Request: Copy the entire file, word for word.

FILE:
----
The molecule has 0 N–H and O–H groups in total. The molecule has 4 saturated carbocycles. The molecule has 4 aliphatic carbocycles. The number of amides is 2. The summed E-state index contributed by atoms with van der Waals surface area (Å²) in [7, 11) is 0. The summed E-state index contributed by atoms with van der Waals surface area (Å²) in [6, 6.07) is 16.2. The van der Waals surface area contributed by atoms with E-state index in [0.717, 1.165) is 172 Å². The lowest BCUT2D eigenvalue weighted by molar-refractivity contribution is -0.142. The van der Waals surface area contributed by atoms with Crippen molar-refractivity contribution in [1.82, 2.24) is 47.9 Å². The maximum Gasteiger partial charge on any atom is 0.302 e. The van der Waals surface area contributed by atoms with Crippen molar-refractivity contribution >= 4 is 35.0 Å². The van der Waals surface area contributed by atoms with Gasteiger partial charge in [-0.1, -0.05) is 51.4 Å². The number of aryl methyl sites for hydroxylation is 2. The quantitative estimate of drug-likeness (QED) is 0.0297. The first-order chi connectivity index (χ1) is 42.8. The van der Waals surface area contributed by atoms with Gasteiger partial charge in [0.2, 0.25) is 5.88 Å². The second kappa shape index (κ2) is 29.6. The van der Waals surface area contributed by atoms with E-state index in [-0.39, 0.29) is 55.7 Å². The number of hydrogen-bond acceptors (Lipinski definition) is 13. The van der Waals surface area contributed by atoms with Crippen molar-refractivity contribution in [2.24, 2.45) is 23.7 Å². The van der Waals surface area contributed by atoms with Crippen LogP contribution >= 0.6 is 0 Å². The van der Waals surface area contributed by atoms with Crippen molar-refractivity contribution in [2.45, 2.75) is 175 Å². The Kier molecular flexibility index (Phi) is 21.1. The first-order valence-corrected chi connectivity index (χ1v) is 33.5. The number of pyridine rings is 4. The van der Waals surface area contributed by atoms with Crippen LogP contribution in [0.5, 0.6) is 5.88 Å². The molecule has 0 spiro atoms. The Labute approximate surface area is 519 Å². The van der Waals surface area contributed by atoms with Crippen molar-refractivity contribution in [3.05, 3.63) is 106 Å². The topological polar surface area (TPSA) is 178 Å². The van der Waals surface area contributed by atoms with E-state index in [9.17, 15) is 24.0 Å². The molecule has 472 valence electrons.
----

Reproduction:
The molecule has 0 N–H and O–H groups in total. The molecule has 4 saturated carbocycles. The molecule has 4 aliphatic carbocycles. The number of amides is 2. The summed E-state index contributed by atoms with van der Waals surface area (Å²) in [7, 11) is 0. The summed E-state index contributed by atoms with van der Waals surface area (Å²) in [6, 6.07) is 16.2. The van der Waals surface area contributed by atoms with E-state index in [0.717, 1.165) is 172 Å². The lowest BCUT2D eigenvalue weighted by molar-refractivity contribution is -0.142. The van der Waals surface area contributed by atoms with Crippen molar-refractivity contribution in [1.82, 2.24) is 47.9 Å². The maximum Gasteiger partial charge on any atom is 0.302 e. The van der Waals surface area contributed by atoms with Crippen molar-refractivity contribution >= 4 is 35.0 Å². The van der Waals surface area contributed by atoms with Gasteiger partial charge in [-0.1, -0.05) is 51.4 Å². The number of aryl methyl sites for hydroxylation is 2. The quantitative estimate of drug-likeness (QED) is 0.0297. The first-order chi connectivity index (χ1) is 42.8. The van der Waals surface area contributed by atoms with Gasteiger partial charge in [0.2, 0.25) is 5.88 Å². The second kappa shape index (κ2) is 29.6. The van der Waals surface area contributed by atoms with E-state index in [-0.39, 0.29) is 55.7 Å². The number of hydrogen-bond acceptors (Lipinski definition) is 13. The van der Waals surface area contributed by atoms with Crippen molar-refractivity contribution in [2.24, 2.45) is 23.7 Å². The van der Waals surface area contributed by atoms with Crippen LogP contribution >= 0.6 is 0 Å². The van der Waals surface area contributed by atoms with Crippen molar-refractivity contribution in [2.45, 2.75) is 175 Å². The Kier molecular flexibility index (Phi) is 21.1. The first-order valence-corrected chi connectivity index (χ1v) is 33.5. The number of pyridine rings is 4. The van der Waals surface area contributed by atoms with Crippen LogP contribution in [0.5, 0.6) is 5.88 Å². The molecule has 0 spiro atoms. The Labute approximate surface area is 519 Å². The van der Waals surface area contributed by atoms with Crippen molar-refractivity contribution in [3.05, 3.63) is 106 Å². The topological polar surface area (TPSA) is 178 Å². The van der Waals surface area contributed by atoms with E-state index in [9.17, 15) is 24.0 Å². The molecule has 472 valence electrons.